Research firm Gartner has revealed that IT budgets will become increasingly focused on cloud computing, open source projects and virtualisation, creating a vacuum in the hardware market as demand falls.
The arrival of Windows 7 last year will have helped the hardware industry slightly as firms move to upgrade systems in 2010. However, it is believed that this year many larger projects revolving around in-house infrastructure changes will be dropped by some businesses as they look to alternative options.
In a recent report Gartner suggested that some £2.1 trillion will be spent on IT this year, which is up over five per cent compared to 2009. In 2011 it predicts even greater budgetary increases, with £2.3 trillion or more potentially being spent.
It is believed that spending on storage will increase as firms look to expand their data capacity, which is constantly being stretched as data requirements grow. However, over the next four years the forecast for most hardware spending looks to be on a downward trend.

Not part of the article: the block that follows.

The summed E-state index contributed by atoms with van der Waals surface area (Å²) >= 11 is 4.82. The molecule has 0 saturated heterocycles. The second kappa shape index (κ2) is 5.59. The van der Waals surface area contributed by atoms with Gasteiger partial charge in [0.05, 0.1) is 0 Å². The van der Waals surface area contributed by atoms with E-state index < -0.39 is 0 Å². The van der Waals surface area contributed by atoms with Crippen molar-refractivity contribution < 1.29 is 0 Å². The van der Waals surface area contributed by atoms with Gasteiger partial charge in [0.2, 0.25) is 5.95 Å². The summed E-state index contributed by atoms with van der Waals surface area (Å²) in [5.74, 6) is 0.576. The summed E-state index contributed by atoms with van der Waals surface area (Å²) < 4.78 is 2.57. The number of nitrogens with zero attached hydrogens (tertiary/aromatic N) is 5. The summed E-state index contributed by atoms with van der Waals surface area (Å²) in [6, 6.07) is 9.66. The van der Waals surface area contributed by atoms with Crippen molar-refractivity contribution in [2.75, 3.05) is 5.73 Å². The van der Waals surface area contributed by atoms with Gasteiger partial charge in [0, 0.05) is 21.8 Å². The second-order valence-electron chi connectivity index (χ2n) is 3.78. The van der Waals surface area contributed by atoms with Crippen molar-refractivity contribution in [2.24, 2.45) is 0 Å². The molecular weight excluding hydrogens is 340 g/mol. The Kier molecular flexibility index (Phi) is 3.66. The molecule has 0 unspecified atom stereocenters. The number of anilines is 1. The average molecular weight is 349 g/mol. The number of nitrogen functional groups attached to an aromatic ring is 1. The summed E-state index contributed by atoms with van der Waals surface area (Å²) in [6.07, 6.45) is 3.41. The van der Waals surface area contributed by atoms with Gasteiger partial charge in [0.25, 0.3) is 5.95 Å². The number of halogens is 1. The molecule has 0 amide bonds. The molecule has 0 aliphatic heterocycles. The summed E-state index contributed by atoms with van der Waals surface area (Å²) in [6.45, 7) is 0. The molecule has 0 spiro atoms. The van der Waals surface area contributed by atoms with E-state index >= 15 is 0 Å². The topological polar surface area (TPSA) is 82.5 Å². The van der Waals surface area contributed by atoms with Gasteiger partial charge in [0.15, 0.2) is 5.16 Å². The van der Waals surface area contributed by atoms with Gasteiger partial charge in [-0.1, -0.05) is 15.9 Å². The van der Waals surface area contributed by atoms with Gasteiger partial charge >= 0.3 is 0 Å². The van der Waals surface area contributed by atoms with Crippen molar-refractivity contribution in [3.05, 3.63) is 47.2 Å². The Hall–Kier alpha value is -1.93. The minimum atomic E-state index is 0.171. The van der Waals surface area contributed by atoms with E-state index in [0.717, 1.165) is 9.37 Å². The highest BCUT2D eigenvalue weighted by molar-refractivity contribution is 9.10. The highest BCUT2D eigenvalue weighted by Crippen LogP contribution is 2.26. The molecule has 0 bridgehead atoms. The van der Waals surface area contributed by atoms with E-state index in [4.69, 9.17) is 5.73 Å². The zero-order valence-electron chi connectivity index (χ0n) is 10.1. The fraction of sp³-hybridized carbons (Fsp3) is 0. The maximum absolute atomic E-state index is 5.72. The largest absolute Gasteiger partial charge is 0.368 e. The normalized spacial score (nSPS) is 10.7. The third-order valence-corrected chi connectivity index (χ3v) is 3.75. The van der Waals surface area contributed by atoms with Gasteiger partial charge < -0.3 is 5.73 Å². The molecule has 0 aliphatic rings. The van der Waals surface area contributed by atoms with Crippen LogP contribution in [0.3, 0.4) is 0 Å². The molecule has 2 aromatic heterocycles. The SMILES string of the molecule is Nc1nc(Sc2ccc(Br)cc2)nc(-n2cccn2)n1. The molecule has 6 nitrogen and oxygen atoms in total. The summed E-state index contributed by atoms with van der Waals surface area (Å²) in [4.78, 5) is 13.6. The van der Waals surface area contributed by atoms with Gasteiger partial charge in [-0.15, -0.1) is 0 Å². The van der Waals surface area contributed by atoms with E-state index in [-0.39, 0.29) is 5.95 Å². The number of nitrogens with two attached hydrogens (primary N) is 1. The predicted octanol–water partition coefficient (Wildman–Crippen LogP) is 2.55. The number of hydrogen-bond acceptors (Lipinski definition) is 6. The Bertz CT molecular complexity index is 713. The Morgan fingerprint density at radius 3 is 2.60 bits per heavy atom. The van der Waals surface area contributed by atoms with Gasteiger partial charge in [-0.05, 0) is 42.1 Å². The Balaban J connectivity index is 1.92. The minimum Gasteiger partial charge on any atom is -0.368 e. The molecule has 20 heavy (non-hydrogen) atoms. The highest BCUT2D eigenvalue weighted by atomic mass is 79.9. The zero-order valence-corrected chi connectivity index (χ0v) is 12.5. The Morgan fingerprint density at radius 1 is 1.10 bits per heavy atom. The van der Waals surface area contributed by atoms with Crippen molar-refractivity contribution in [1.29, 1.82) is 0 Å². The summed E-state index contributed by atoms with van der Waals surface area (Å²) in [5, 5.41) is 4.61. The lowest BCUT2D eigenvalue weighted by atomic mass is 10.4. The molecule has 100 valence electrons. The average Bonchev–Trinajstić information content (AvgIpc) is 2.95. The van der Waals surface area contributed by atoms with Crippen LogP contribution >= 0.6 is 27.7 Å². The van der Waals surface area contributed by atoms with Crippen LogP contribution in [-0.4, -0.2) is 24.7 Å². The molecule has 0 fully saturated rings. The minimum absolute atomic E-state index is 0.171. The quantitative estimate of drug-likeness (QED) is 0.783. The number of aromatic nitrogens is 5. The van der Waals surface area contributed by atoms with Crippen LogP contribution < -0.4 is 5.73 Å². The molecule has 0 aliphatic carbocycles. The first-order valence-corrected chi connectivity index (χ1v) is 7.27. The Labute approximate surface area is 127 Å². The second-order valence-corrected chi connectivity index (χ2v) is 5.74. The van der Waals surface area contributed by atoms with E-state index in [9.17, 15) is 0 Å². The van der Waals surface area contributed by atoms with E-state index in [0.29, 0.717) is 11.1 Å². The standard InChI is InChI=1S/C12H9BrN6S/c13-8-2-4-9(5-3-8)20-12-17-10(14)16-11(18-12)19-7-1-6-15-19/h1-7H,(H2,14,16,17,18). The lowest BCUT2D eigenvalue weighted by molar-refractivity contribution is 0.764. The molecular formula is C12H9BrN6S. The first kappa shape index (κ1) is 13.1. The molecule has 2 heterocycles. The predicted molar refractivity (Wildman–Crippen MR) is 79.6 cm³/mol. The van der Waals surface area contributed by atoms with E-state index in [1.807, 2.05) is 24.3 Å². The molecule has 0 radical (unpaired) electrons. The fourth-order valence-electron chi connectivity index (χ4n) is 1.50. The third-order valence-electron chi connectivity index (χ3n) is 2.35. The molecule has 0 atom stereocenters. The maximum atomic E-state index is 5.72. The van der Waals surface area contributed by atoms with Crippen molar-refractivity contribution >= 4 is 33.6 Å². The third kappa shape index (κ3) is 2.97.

Interestingly most firms upgrading server hardware are opting for entry level solutions as stop-gap solutions in order to tide them over until they are ready to make the leap to cloud computing and virtualisation of their systems.
The arrival of Windows 7 is expected to account for 1 per cent of the market growth in 2010 as firms commit to an upgrade cycle. Small and medium sized businesses are switching to the new Microsoft operating system because most believe that it offers better usability and heightened performance.
Gartner says that current IT spending is still being driven by improving efficiency whilst cutting costs, as the global recession is still biting hard in many industries. This is causing many firms to seek out services that can automate essential processes.
The result is that open source projects and virtualisation of data storage will become far more commonplace. This will be good news for vendors in these areas and it is believed that the competition this will generate will continue to ensure that such services are cost effective.